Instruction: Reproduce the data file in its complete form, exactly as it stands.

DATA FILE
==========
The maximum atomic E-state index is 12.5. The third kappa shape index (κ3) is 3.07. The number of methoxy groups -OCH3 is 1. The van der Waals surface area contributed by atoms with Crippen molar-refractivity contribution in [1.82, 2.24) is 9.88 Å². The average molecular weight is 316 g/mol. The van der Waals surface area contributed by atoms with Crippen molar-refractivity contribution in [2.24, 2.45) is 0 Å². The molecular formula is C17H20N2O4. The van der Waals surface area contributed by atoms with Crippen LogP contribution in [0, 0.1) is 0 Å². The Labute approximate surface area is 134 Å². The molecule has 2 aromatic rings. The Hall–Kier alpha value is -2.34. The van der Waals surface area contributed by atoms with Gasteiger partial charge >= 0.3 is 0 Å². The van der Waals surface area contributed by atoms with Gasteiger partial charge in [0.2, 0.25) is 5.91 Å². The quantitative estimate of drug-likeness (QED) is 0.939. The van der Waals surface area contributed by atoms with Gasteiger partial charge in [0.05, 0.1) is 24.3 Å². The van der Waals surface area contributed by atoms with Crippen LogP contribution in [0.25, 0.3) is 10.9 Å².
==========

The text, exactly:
The maximum atomic E-state index is 12.5. The third kappa shape index (κ3) is 3.07. The number of methoxy groups -OCH3 is 1. The van der Waals surface area contributed by atoms with Crippen molar-refractivity contribution in [1.82, 2.24) is 9.88 Å². The average molecular weight is 316 g/mol. The van der Waals surface area contributed by atoms with Crippen molar-refractivity contribution in [2.24, 2.45) is 0 Å². The molecular formula is C17H20N2O4. The van der Waals surface area contributed by atoms with Crippen LogP contribution in [0, 0.1) is 0 Å². The Labute approximate surface area is 134 Å². The molecule has 2 aromatic rings. The Hall–Kier alpha value is -2.34. The van der Waals surface area contributed by atoms with Gasteiger partial charge >= 0.3 is 0 Å². The van der Waals surface area contributed by atoms with Gasteiger partial charge in [0.2, 0.25) is 5.91 Å². The quantitative estimate of drug-likeness (QED) is 0.939. The van der Waals surface area contributed by atoms with Gasteiger partial charge in [0.05, 0.1) is 24.3 Å². The van der Waals surface area contributed by atoms with Crippen LogP contribution in [0.25, 0.3) is 10.9 Å².